At Job Portraits, we use the truth to help teams find their people (and help people find their teams). Which is to say, we aim to reflect the most accurate, comprehensive, and compelling version of what it’s like to work somewhere.
We succeed by implementing the following best practices and standards:
We put candidates first. Yes, employers are our clients—people at companies looking to hire top talent. But candidates are our audience, and we prioritize their perspective. Years of experience (and experimentation) mean we know how to talk to candidates, and we know what information they are most looking to learn.
We diversify our sources. When we conduct discovery processes and schedule interviews, we don’t only connect with CEOs, CMOs, Heads of People, and other top-level decision makers. We know candidates want to hear from people like them, so we talk to people at all levels of a company, aiming for diversity of role, seniority, perspective, and tenure.
We welcome varying views. Ideally, what we hear at every level aligns. But sometimes leaders might discuss best-case scenarios and ideal states of the culture, while employees might share a more relatable version of the actual job and culture. We listen to it all and reflect back what we learn.
We collect evidence. During interviews, we ask open-ended questions, request stories and examples and to back up claims, and record every word. We also do research on our own, and we’re not shy about asking for more information.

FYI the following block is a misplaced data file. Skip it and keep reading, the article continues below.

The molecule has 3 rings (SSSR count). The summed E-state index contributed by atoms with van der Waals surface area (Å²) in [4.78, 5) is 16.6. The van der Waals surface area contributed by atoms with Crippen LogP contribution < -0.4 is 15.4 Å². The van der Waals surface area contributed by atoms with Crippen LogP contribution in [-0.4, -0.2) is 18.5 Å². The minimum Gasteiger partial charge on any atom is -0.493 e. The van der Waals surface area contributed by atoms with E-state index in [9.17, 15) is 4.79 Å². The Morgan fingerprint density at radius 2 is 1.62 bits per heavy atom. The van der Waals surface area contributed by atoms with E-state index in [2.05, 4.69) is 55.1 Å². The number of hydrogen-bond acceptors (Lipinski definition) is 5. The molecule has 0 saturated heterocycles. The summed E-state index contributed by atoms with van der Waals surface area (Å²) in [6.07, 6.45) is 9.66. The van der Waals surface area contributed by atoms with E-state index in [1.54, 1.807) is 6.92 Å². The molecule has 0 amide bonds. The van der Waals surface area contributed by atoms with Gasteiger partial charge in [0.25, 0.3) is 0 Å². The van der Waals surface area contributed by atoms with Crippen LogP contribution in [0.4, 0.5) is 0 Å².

We edit with reverence. If it’s not in the transcripts, it won’t be in our work. We paraphrase, polish, and trim, but always with the source material close at hand and top of mind. Our goal is to capture the voices and intentions of the humans we connect with.
We optimize for self-selection. Company cultures are living, breathing things, and like people, they evolve as they grow. This means not every candidate will be happy at every company—and they shouldn’t be. We work to uncover truths that will attract some candidates while repelling others.
We push back. It makes sense that employers and recruiters—aka our clients—want to look their best. And we’re happy to adjust the lighting. But we know fluff and fakery won’t ultimately appeal to anyone looking for authenticity—aka quality candidates. So we speak up when something feels false, and we’re pros at approaching transparency with tact.
We use our expertise to get out of the way. With very few exceptions, all of our content is based on conversations with actual humans. Our focus is on other people’s stories; it’s not about imposing our views or even our clients’ views. We’re not the focus, we’re the frame. Our work illuminates the reality of what people are really saying.